An Ashkenazi-Sephardi-Kushite Seder in Brussels!

Rabbi David Kuperman and his family arrived safely in Brussels and my wife Godeberthe and I are blessed to welcome them in our house. When they came out of the security area of the airport, we recognized each other immediately with emotion, and a miracle occurred between Hannah (their young daughter, five years old) and Sylvia (our daughter, eight years old). They recognized each other as sisters, as if they had only been separated by normal circumstance of vacation during a month, and they began to play as they were supposed to do everyday at home; until now they are inseparable.

David and I started to work immediately after they had put down their baggage. We talked and talked and talked. David’s wife Linda was warmly welcomed by my wife and her best friend Rachel. Such we are, among the best of Kushite Jews. Linda, Rachel and Godeberthe started to talk, talk and talk, until we reminded them that Linda, Hannah and David had made a long and hard trip and that they had to rest if we wanted to have them strong enough for the coming hours, before the great event of Havila Pesach Seder.

The Seder turned out to be, as we expected, the most powerful event that occurred in our Jewish life. It was nothing less than a miracle of reconnection and Teshuvah. We led it, David and I. I was really impressed to watch the Kushite guests wearing proudly the kippot that David had brought, even when they were not members of Havila. I knew that there is a great hunger of re-introduction to Judaism among the Kushite Community of the homeland, but I was completely ignorant about the same phenomenon among the Kushite diaspora, since I had not held so wide a religious gathering with them before.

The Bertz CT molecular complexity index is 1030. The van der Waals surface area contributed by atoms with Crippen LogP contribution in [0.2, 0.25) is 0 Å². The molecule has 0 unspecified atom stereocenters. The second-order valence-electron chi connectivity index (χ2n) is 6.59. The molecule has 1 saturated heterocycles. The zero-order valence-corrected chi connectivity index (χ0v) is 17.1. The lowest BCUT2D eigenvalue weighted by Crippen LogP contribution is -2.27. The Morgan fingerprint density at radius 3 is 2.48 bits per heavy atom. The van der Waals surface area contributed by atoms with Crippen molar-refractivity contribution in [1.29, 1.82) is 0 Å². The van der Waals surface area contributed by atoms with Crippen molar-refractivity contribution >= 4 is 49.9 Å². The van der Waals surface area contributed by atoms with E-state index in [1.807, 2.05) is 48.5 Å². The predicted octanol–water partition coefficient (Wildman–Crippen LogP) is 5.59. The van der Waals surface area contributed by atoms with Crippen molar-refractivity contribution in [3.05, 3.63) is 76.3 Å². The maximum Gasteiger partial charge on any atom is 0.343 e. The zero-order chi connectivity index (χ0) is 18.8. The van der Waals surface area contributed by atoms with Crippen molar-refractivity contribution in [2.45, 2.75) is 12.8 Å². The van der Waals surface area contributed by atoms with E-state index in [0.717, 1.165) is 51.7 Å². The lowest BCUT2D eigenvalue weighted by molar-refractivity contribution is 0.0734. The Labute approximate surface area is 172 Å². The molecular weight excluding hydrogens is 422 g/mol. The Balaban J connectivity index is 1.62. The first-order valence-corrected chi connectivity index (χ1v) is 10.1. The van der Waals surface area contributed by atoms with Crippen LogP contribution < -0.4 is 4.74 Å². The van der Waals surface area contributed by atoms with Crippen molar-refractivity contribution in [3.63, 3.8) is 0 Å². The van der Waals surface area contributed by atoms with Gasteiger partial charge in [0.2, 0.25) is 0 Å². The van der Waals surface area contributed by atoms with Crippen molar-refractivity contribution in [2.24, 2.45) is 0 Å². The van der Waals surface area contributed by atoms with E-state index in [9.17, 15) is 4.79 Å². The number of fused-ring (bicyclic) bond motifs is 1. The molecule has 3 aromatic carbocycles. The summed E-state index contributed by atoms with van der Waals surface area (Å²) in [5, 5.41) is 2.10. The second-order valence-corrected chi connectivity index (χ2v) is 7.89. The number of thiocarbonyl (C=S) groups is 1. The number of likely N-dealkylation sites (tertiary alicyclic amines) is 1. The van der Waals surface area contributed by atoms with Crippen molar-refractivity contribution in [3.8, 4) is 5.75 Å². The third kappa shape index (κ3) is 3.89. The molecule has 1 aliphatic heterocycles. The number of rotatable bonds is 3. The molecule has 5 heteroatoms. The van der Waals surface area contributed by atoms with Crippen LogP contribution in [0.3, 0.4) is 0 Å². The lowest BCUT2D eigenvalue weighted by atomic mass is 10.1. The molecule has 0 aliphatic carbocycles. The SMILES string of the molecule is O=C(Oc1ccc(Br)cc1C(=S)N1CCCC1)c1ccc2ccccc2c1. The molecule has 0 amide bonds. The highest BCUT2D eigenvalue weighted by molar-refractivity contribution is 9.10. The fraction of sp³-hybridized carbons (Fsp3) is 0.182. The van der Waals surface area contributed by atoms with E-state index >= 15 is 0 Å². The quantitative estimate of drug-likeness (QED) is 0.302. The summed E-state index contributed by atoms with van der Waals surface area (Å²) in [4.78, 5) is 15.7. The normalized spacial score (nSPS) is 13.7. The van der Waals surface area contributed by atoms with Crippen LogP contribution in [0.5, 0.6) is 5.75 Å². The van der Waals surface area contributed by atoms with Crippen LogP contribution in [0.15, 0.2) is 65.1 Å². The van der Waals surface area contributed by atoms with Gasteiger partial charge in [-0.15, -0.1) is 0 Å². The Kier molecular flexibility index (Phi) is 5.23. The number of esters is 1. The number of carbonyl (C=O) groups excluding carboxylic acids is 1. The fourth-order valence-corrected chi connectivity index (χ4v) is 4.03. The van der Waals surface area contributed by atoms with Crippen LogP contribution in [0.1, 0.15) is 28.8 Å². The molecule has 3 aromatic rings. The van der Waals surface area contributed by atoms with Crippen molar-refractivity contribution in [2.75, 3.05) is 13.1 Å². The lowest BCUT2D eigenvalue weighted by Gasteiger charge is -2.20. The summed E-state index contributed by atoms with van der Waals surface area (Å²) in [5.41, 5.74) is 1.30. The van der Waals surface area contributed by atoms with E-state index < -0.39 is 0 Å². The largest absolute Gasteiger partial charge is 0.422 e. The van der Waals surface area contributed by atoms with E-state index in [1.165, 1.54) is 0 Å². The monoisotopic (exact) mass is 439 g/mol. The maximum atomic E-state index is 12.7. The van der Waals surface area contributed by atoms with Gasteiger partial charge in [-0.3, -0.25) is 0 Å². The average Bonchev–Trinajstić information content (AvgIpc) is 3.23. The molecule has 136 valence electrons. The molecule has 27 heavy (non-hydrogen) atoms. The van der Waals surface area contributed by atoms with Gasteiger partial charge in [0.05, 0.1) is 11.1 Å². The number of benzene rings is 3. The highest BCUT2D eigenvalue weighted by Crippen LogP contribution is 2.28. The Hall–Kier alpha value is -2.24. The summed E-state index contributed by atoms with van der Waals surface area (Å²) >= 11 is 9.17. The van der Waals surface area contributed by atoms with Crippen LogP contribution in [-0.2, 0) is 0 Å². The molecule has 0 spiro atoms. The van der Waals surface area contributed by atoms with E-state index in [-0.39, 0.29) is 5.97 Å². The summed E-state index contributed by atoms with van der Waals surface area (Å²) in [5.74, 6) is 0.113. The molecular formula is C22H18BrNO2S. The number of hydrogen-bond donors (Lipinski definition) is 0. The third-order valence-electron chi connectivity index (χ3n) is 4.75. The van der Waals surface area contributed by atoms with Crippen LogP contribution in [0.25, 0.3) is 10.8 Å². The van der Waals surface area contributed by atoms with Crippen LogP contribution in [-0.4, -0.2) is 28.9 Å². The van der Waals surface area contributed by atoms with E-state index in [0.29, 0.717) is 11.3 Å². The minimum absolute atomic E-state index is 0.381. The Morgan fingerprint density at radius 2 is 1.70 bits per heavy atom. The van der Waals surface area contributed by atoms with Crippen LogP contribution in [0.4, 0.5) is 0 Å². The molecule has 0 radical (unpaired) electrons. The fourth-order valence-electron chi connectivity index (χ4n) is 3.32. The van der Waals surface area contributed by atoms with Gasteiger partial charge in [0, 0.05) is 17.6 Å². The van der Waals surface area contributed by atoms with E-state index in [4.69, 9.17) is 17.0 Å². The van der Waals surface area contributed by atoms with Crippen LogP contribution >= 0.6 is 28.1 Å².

Thank you for the initiative to send us so spiritual a rabbi as David Kuperman. His speech, that I tried to translate for the non-English-speaking of the Tutsi Community, was a strong message of hope and strength. He found the words and the way to empower Havila and my leadership of the Tutsi Kushitic Community. Linda was wonderful while involving the Kush children in the different steps of the Seder, and Hannah was so spontaneously welcomed and integrated among the Tutsi children, especially while eating the Israeli matzoh and then the Kushite Jewish matzoh (made with a non-fermentant flour made from a special cereal called uburo).

David had the insight to interview diverse members of the Community who wanted to tell him their biography and their concerns.

As you can guess, I’m still tired, but am very happy. We go to bed very late, and we wake up very early, as we used to behave since generations of pastors, who are dedicated to take care of the sacred herds of Auburn oxen used for purification and sacrifices in the Temple.

Just one word about my emotion to see over our heads the flag of Israel and the flag of Burundi, at so crucial an event as the first communal Israeli-Ashkenazi-Sephardi-Kushite Pesach organized by Havila in Brussels! The two flags show our common links to Israeli-Kushite national redemption.

Unfortunately our Kushite Israelite flag is in danger. About two weeks ago, the government ruling Burundi today has decided to remove the three Magen Davids from the Burundian flag. The announcement of the decision was published in the local mass media and it has produced great emotion and sorrow among the Tutsi Jewish Community, both in the diaspora or in the Homeland. That is also the reason I’m very happy to have got the opportunity to display the last image of our Kushite Israelite flag, in the presence of a faithful rabbi such as David Kuperman, and at a very spiritual Israeli-Kushitic event.

La-Shanah ha ba be-Yerushalaim.

image: Flag of BurundiFlag of Burundi